This Material Monday we celebrate the efforts of brands, businesses and cross-industry partnerships that are offering the aid where it is needed most, while showcasing to their communities that the well-being of people will always take priority ahead of profit. So today, we want to champion all these who are embracing the collaborative spirit and reminding people that trying to do our best here and now is a first step in fighting this pandemic together.
So far what was needed urgently included awareness, action, funds and supplies. As a result, many brands quickly adjusted their operations to utilise existing supply chains in order to reorientate the production toward hand sanitisers, personal protective equipment such as gowns, face masks and shields.
These efforts can be categorised into the following areas:
1. Help through Material Repurposing and Innovation
Acknowledging that without an appropriate face protection, the frontline healthcare worker is at a higher risk of catching the virus, the world’s leading sportswear brands – such as Nike and Adidas – focus their efforts on producing face shields for the medical staff.
In these efforts, Nike are working closely with the Oregon Health & Science University to produce thousands of full-face shields and air-purifying respirator lenses. Their final design repurposes collar padding and cords while reimagining the use of TPU, which was originally destined for Nike Air soles.
At the same time, Carbon and Adidas are utilising their experience and extensive 3D printing capacity to create over 18,000 face shields for medical personnel per week with the capacity to extend up to 50,000.
Facing the current crisis, these brands are turning their shoe sole and material innovations into making what is most needed in the quickest amount of time with Nike delivering their first batch of protective gear on April 3rd 2020.
2. Production support
Increased demand for PPE also affected availability of face masks (N95, surgical masks) and hand sanitisers. Many global fashion brands such as LVMH Group, Armani Group, Barbour, Havaianas, Prada, H&M, Hugo Boss, New Balance, Lacoste, Salvatore Ferragamo and more had jumped in without any apprehension to help.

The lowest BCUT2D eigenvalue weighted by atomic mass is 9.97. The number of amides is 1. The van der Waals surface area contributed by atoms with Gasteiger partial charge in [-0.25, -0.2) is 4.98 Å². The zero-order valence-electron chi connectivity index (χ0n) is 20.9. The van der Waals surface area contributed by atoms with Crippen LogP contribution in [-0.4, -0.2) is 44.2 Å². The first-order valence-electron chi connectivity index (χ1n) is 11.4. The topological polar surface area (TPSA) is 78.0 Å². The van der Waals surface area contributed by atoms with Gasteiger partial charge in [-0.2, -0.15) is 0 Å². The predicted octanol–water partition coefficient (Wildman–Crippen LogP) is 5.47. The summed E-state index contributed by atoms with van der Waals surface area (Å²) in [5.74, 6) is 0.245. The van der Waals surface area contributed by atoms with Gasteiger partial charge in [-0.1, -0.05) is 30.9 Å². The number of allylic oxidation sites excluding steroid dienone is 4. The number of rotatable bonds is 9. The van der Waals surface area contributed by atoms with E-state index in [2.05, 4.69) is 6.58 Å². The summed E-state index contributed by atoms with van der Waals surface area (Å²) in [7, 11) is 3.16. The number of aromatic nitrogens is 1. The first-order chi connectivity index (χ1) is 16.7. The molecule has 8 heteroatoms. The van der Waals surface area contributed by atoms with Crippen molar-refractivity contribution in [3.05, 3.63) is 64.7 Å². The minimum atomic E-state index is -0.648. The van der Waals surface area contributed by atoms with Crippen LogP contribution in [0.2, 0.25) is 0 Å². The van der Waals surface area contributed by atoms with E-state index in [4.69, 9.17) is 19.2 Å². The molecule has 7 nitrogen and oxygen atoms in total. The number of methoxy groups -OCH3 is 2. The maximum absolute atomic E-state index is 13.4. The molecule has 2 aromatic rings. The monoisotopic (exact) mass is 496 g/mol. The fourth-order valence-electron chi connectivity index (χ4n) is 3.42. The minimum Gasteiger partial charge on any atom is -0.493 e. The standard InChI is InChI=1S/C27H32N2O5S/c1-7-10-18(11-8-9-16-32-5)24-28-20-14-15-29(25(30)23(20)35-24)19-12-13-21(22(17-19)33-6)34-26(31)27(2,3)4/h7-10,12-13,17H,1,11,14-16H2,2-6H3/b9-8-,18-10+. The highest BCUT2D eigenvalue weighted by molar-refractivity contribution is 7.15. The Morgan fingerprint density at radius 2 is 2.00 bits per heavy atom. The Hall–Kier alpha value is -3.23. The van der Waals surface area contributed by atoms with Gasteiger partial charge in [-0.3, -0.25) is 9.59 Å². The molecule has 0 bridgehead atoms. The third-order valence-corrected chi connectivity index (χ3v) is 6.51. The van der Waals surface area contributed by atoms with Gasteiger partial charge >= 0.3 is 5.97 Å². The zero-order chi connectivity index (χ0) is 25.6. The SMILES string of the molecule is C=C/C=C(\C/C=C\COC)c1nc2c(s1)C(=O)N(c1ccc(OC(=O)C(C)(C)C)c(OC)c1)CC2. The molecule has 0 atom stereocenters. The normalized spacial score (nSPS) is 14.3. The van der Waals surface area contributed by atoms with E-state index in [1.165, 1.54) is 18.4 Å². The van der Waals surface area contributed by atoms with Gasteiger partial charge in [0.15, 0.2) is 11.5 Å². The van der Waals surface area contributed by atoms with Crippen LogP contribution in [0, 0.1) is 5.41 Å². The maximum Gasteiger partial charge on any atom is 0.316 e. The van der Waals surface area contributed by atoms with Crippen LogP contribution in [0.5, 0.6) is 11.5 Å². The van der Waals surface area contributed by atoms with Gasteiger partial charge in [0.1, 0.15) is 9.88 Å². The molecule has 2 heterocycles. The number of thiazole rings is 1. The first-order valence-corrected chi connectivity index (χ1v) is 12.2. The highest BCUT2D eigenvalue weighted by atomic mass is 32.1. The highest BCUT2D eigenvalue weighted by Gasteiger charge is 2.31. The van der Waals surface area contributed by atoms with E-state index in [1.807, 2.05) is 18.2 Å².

The French luxury goods group LVMH (includes Dior, Guerlain and Givenchy) was one of the first to respond by assigning three of its perfume and cosmetics factories to produce between 12 -50 tonnes of free hand sanitiser a week for French hospitals instead of the usual Dior, Guerlain and Givenchy scents manufactured onsite. What is more, the group has also placed an order for 10 million face masks with a trusted Chinese supplier, which are to be distributed across France, Spain and Italy.
On the other hand, Burberry are using their global supply chain network to fast-track the delivery of 100,000 surgical masks to NHS. The brand is also repurposing their factory, which usually makes their iconic trench coats, to make non-surgical gowns and masks for patients in UK hospitals. Correspondingly, Barbour is utilising their factory, which usually makes their iconic waxed jackets, to support the NHS by providing as much as 23,000 gowns over the course of three weeks.
Similar efforts can also be noted by the Armani Group, which is switching from manufacturing luxury goods into producing single-use medical overalls and Hugo Boss who has dedicated its entire clothing production site to manufacture 180,000 face masks. Other support comes from Prada, which aims to distribute 80,000 medical overalls and 110,000 masks across relevant medical facilities. In like manner, the H&M Group is re-arranging their supply chain to produce all needed PPE items.
In addition, New Balance consulted with medical and R&D institutions to come up with a face mask prototype, which can be made out of materials immediately available in their factory. The brand aims to make up to 100,000 units per week. Equivalently, Lacoste’s manufacturing facilities have appropriated company’s material stock with aim to produce 145,000 washable and reusable masks by 31st April.
3. Financial aid
There are two main ways in which global brands are designating large sums in support of Covid19 fight. One is a direct donation, while the other is diverting the proportion or entirety of income from certain products towards funding research institutes, NGOs and charities that are at the frontlines of minimising the social impact of this pandemic.
Many brands donated millions to relevant causes including:
- Giorgio Armani donated €2 million to hospitals and research institutions in Milan, Rome and the Tuscany Region;
- Gucci donated €2 million in support of one local and global crowdfunding campaigns;
- Burberry is funding vaccine research conducted by the University of Oxford, which aims to begin human trials in April/May;
- H&M Foundation donated $500,000 to the WHO’s COVID-19 Solidarity Response Fund;
- Dolce & Gabbana are funding the research by Professor Alberto Mantovani for developing diagnostic tools.
At the same time other brands offer support thought their products. This includes: